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New York Times Iran Reporter Denounces Critics as ‘Trolls’

avatar by Ira Stoll

Opinion

A taxi passes by in front of The New York Times head office, Feb. 7, 2013. Photo: Reuters / Carlo Allegri / File.

A New York Times reporter who covers Iran is defending herself after nearly 100 Iranians signed an open letter to Times editors accusing her of “normalizing the Islamic Republic’s brutality” and failing to meet the paper’s journalistic standards.

The reporter, Farnaz Fassihi, on September 14 tweeted aStatement from the New York Times to the trolls and whoever needs to hear it: ‘Farnaz Fassihi is an accomplished reporter who has covered Iran for several decades. We are confident in the accuracy of her reporting for the New York Times.’”

In a pinned tweet from August 6, she says,I am grateful for the stellar support of leadership voiced in this statement as I’ve faced months of harassment, slander, death & rape threat from some Iran opposition groups & trolls.” That retweets a statement from the New York Times’ corporate communications account that says, “Journalists around the globe, particularly women and journalists of color, are being targeted for the role they play in ensuring a free and informed society. They should be free to work without harassment.”

The open letter, at least as I read it, isn’t “harassment” but rather a reader complaint. “We seek to hold Farnaz Fassihi accountable for her misrepresentation of the current state of Islamic Republic’s brutal suppression, mass killing, and imprisonment of peaceful protesters, journalists, conscientious objectors, political dissidents, and countless ordinary citizens,” the letter says.

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“We find NYT’s unverified accusations against Iranian Twitter users illustrative of a structural racist view within this publication against Iranian people,” says the open letter. “The declaration of support for Fassihi paints Iranians with the stale stereotypes of ‘violence and misogyny’ of Middle Eastern people. In this light, the tweet effectively acts as a ‘sword’ against the oppressed marginalized many, and not as a ‘shield’ in defence of the said NYT-affiliated journalist.” Fassihi “consistently resorts to self-victimization tactics in the face of criticism,” the letter says, noting that while her critics are being accused of misogyny, the critics themselves include “many women.”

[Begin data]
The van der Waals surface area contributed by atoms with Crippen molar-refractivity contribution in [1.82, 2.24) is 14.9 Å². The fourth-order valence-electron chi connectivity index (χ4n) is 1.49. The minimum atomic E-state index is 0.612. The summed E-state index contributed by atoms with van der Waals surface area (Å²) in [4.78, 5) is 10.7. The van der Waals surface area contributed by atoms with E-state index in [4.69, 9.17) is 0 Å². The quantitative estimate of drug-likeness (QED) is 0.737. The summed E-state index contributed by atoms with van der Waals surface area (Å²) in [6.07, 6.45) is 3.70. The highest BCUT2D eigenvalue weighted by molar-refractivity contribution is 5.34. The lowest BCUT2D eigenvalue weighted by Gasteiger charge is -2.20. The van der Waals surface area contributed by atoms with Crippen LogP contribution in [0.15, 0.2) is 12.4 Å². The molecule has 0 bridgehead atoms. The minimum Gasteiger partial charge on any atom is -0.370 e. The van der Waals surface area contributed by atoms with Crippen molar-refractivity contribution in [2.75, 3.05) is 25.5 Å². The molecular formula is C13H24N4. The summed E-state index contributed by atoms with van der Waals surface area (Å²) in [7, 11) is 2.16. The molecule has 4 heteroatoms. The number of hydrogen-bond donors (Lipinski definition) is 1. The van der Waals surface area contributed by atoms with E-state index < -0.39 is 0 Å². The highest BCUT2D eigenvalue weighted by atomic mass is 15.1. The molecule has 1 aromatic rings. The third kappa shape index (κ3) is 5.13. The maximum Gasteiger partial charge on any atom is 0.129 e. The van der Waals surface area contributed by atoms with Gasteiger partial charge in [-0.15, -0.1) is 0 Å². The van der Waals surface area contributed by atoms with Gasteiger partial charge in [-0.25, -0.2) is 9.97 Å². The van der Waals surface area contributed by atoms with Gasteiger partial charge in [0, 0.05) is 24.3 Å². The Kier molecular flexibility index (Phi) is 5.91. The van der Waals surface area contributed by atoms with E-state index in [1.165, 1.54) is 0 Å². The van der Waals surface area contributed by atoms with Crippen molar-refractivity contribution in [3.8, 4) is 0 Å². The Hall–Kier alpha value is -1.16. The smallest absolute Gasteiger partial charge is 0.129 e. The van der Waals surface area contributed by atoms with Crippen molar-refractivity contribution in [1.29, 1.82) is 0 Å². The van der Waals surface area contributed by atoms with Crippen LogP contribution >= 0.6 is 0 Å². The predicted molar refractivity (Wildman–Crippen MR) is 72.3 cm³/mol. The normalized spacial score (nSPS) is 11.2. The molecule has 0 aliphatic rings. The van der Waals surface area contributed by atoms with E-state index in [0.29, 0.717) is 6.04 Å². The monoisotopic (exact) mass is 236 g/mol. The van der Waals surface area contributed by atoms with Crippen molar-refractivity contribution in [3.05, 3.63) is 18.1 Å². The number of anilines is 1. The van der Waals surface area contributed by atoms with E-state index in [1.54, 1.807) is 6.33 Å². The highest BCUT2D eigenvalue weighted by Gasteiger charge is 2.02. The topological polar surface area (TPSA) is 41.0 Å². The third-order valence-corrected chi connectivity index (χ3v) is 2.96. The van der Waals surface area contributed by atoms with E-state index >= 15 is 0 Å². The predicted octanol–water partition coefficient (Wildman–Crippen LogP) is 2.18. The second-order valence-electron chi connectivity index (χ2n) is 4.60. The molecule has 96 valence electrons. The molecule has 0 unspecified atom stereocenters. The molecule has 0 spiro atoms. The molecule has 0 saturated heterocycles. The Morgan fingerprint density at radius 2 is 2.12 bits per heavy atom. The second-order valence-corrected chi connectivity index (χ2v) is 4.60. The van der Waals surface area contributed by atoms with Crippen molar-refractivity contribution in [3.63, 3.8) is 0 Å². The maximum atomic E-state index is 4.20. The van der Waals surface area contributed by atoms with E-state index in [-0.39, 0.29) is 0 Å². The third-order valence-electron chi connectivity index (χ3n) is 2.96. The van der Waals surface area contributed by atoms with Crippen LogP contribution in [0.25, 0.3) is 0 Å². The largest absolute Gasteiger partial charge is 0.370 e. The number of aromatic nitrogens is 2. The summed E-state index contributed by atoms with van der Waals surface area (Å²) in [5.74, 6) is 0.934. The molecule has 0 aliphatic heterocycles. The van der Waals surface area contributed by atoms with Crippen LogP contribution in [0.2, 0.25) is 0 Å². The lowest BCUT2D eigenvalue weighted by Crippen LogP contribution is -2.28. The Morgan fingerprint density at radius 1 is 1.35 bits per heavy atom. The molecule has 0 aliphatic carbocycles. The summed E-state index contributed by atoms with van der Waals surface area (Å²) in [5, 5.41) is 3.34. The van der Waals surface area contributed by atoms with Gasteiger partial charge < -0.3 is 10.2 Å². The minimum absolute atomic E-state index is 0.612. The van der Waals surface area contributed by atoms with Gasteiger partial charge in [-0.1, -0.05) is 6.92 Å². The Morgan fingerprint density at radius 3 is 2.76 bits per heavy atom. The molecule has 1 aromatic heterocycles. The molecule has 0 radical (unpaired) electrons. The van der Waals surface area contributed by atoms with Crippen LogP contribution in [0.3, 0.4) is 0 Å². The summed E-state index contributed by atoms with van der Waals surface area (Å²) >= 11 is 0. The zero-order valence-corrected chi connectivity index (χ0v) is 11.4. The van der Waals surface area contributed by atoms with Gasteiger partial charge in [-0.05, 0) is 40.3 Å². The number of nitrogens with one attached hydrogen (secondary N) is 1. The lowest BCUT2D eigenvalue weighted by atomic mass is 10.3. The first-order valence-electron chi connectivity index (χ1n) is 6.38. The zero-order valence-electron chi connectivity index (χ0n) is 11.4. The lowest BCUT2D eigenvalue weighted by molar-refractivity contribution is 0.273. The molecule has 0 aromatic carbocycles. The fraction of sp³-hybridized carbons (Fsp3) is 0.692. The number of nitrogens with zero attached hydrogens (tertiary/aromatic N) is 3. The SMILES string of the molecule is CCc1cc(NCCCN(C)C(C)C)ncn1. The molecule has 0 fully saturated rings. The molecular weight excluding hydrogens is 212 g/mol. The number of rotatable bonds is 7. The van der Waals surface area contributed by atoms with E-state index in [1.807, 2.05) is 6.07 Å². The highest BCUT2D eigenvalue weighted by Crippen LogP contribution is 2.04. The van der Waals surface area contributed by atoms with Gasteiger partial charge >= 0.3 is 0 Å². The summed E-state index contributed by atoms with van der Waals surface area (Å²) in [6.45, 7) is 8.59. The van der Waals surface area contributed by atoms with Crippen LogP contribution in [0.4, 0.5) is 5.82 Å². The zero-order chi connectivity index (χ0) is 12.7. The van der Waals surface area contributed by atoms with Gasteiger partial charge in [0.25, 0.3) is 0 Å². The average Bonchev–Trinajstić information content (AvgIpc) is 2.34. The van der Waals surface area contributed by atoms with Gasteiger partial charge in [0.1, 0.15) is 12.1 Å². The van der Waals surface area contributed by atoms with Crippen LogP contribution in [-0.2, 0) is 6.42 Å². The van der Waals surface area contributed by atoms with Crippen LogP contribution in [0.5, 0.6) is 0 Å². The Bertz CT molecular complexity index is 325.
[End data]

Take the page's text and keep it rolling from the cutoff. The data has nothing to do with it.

Among the examples of Fassihi’s coverage being highlighted for criticism: an August Times dispatch blaming the Delta variant of coronavirus for ravaging Iran. The critics say Iran’s pandemic woes aren’t the fault of the Delta variant but rather caused by Supreme Leader Ali Khamenei’s ban on the Pfizer and Moderna vaccines. “Fassihi fails to hold Khamenei accountable for the ban and thus, for the hundreds of thousands of covid related deaths in Iran,” the open letter says.

The letter also faults Fassihi’s reporting on a funeral procession for Iranian terrorist kingpin Qassem Soleimani. Fassihi claimed in the Times that the procession stretched “over 30 kilometers, or almost 20 miles” through the Iranian city of Ahvaz. The critics say that is a geographical impossibility, and that the distance couldn’t have been more than 3 kilometers.

The letter also criticizes Fassihi’s social media posts for whitewashing the Iranian regime. It links to a Twitter thread:Last year, she posted this video calling it a ‘slice of life’ in Iran: women dancing, no hijab. Hijab is compulsory in Iran and dancing is not allowed. In fact, a few days later many people involved in the same video were arrested.”

The letter is signed by 92 people, including 25 who identified themselves as family members of those who perished aboard a Ukrainian passenger plane, Flight 752, that was shot down by an Iranian missile in January 2020.

Ira Stoll was managing editor of the Forward and North American editor of the Jerusalem Post. His media critique, a regular Algemeiner feature, can be found here.

The opinions presented by Algemeiner bloggers are solely theirs and do not represent those of The Algemeiner, its publishers or editors. If you would like to share your views with a blog post on The Algemeiner, please be in touch through our Contact page.

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